Ireland at the time was a coarse, pagan land – tribal chieftains competing for power, constant battles, the people worshiping various pagan gods and goddesses, widespread kidnapping and slavery. Patrick brought his faith, and in one generation, Ireland was at peace and slavery had been abolished.

How he brought about such a great social change is too long a story to relate here, but part of it involved Patrick selecting a group of young disciples and pouring himself into them. He would spend about three years, teaching them and showing them how to walk out their faith – then he would send them on their way to put their Christianity into practice. Some of them would become farmers, some shepherds, some craftsmen – and some would become pastors and begin gathering followers of their own. Meanwhile, he would gather up another group of a dozen or so, and start over.

Their influence spread, and it changed the entire culture. For Patrick and his students, Christianity was not a set of doctrines to be studied – it was a way of life to be followed. The message of the gospel wasn’t just about saving people’s souls – it was about making a real difference, improving people’s lives in the here and now. Celtic Christianity wasn’t about going to church to find God – it was about recognizing that God shows Himself in every sunrise and sunset, every blade of grass and mountain stream, and we can see Him through His creation, if we will just look.

This style of cross is known as a “Celtic Cross,” pronounced with a hard “k” sound at the beginning – “KEL-tic.” The circle represents eternity, and the beautifully engraved knotwork symbolizes a bond that cannot be broken. The three steps remind us of the Father, the Son, and the Holy Spirit, and that God is always with us – past, present, and future.

There are many legends about Patrick; one says that he used the three-leafed shamrock (already a sacred plant in Irish life) to teach the people the doctrine of the Holy Trinity of Father, Son and Holy Spirit. If that’s true, it certainly fits with what we know of Patrick’s teaching that we should never worship creation, but that the creation points us to the Creator, and it is the Creator we must worship.

One of my favorite things about Saint Patrick is a prayer attributed to him, known as “St. Patrick’s Breastplate,” and also as “The Cry of the Deer.” It expresses a prayer that is very close to my heart, and says in part –

God’s might to uphold me,
God’s wisdom to guide me,
God’s eye to look before me,
God’s ear to hear me,
God’s word to speak for me,
God’s hand to guard me,
God’s way to lie before me,
God’s shield to protect me
.

And another part says,

Christ in the heart of everyone who thinks of me,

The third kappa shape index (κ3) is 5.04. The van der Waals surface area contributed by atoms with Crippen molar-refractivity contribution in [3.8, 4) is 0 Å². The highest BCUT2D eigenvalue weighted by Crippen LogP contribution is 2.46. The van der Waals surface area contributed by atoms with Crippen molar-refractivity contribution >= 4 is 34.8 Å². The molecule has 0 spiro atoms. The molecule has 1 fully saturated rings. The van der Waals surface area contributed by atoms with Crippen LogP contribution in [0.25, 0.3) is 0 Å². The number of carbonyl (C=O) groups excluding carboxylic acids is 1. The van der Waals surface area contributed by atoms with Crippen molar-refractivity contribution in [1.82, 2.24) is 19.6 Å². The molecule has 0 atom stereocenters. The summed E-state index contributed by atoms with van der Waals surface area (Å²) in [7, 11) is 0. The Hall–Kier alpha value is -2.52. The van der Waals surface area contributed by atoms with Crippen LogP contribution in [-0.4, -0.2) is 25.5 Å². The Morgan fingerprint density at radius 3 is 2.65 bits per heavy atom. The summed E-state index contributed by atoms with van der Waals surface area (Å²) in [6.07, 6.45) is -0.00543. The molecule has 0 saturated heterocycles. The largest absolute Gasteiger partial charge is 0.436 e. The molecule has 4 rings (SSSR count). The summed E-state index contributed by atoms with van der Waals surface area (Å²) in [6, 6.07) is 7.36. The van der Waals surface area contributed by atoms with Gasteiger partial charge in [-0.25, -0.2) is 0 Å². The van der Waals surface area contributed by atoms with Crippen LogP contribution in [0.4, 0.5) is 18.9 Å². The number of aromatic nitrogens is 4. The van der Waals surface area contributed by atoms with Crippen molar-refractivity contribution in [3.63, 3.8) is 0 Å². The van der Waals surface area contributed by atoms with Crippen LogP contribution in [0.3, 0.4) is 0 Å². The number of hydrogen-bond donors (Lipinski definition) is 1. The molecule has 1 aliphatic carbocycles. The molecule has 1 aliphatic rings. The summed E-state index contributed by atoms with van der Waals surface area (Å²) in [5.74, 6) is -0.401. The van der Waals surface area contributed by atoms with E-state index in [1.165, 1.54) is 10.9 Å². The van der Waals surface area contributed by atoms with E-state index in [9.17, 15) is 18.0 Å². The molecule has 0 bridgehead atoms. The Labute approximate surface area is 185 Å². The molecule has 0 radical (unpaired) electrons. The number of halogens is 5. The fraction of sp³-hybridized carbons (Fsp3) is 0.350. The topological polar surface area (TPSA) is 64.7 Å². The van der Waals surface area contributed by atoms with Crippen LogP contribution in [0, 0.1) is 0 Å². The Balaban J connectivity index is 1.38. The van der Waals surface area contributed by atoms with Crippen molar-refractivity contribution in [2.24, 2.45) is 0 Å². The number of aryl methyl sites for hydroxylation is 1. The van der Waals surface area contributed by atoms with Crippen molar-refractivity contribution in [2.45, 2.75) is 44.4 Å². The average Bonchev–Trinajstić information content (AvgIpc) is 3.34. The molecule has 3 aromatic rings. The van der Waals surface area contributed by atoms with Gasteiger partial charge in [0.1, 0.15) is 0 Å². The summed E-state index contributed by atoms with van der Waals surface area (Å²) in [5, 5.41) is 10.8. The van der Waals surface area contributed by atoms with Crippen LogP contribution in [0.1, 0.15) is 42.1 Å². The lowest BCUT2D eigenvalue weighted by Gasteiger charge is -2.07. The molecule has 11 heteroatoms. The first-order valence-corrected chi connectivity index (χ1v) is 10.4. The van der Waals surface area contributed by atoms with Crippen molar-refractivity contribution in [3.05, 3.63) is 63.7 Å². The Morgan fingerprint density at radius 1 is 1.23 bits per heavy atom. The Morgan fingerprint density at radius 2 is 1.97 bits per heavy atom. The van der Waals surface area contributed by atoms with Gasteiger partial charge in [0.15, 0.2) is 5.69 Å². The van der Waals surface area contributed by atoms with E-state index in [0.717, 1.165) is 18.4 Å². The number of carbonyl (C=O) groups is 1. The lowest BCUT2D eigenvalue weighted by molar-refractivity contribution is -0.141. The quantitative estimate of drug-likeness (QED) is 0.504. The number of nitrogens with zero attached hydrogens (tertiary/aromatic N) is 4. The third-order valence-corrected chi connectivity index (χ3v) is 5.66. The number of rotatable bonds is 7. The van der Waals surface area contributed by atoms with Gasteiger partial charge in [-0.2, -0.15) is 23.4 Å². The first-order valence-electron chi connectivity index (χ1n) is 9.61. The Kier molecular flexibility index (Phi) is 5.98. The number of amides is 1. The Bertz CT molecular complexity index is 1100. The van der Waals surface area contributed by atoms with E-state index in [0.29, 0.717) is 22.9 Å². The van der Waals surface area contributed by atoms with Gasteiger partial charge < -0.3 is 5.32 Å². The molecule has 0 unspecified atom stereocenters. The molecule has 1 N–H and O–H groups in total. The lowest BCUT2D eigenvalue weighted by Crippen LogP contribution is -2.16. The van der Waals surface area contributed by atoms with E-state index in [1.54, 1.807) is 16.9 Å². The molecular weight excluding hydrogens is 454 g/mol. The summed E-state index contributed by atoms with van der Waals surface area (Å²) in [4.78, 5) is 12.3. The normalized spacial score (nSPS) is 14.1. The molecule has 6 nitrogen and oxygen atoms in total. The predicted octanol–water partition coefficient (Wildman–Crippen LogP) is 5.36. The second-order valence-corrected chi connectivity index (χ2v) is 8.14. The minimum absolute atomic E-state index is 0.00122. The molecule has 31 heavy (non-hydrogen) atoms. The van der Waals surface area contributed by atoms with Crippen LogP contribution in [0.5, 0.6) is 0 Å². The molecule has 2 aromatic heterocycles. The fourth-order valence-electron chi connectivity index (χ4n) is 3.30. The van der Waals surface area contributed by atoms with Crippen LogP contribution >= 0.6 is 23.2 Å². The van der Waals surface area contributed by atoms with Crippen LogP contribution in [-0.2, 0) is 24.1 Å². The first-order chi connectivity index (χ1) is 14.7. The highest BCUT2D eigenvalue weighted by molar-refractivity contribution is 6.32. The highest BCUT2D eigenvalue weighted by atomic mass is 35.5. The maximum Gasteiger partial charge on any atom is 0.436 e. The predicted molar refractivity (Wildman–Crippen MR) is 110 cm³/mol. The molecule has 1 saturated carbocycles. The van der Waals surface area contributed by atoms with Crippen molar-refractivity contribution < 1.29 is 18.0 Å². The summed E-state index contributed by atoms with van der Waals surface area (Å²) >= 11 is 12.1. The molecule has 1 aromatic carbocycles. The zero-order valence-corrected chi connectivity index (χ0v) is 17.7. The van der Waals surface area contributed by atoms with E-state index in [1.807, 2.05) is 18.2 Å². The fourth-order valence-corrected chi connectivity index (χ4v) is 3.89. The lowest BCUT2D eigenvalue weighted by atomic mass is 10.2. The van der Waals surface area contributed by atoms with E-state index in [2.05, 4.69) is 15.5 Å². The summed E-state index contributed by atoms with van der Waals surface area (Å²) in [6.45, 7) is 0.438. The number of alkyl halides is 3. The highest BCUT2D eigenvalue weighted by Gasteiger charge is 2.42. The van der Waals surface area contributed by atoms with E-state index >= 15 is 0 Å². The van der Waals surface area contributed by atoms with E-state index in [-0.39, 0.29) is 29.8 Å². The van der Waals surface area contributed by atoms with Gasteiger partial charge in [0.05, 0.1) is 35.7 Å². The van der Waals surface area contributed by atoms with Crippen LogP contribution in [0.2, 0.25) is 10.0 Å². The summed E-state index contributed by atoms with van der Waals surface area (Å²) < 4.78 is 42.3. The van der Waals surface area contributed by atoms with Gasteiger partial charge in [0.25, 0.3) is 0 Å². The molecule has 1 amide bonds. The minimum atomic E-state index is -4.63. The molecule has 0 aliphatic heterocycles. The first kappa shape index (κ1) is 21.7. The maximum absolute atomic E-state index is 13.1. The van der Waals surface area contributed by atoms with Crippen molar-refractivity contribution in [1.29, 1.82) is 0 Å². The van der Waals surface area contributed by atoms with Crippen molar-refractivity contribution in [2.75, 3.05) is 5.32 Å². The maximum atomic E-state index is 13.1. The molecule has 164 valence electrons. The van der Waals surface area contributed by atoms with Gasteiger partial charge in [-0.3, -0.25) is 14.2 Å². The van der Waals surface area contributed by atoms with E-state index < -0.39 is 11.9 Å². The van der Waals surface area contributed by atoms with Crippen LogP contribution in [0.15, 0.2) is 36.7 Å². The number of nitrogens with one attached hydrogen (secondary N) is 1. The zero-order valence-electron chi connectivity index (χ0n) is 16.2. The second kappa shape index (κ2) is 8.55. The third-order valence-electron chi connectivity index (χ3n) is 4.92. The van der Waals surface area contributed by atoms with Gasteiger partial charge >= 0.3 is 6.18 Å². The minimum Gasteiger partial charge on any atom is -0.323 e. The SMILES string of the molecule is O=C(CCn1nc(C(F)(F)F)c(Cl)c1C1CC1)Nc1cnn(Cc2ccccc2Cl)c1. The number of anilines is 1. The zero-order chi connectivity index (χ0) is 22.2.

Christ in the mouth of everyone who speaks of me,
Christ in the eye of everyone who sees me,
Christ in the ear of everyone who hears me.

If you want to learn more about Patrick, I suggest How the Irish Saved Civilization by Thomas Cahill. I think it’s one of the most entertaining history books ever written.

So Happy St. Patrick’s Day. And Erin Go Bragh!

Pieces of the Past

People sometimes ask me how I became so interested in trains. No, I never worked for a railroad, nor my dad nor his father before him. (I did have a distant uncle and some cousins who worked for the railroad in East Texas – more about that in a minute.) But trains have been in my blood since I was a kid, watching them go by my grandparent’s home in Grayburg, Texas – near Beaumont on the Missouri Pacific main line between New Orleans and Houston.

I’ve known several men who worked for various railroads, and many of them don’t understand the attraction for railfans. To them, it’s a job – period. But to me, and other lovers of all things rail-related, it’s a passion.

One part of the hobby I enjoy is collecting railroad memorabilia, or as it is sometimes called, railroadiana. Like any form of collecting, there are different ways to enjoy this hobby. Some collectors get all they can of certain items, from whatever railroad – dining car china, for example, or timetables. Others collect items from certain railroads, and that’s where I fall into this obsession. My chosen lines are the Texas & Pacific and its corporate big brother, the Missouri Pacific. I mean, if I can’t own the railroad, I can at least own a few pieces of it, right?

Every railroad used to publish timetables of their scheduled trains. There were public timetables, showing times for passenger trains, and there were employee timetables, which also showed scheduled freight service. These timetables are a fairly common collectible. They’re not large or bulky, and relatively easy to store. And, they were produced in such large quantities, that even decades later, there are still lots of them to collect, trade and sell.

This Texas & Pacific timetable from 1943 features one of that line’s powerful 900-class passenger engines. The letter “V” and the Morse code for “V” – three dots & a dash – was a patriotic reminder for the nation to pull together for Victory in World War II.

Some of the most popular railroad items to collect come from the dining and lounge cars. Collecting dining car China and silverware is a fascinating and common part of the hobby, but can also be quite expensive. Linen napkins with the railroad’s name are also highly prized.

Do you remember when milk came in a small glass bottle instead of the waxed cardboard cartons they use now? When you were having breakfast on a dining car, your milk would be served in a little half-pint bottle with the railroad’s name, as well as the name of the dairy that produced it. I have one for the Missouri Pacific RR from Sunnymede Farm of Bismarck, Missouri.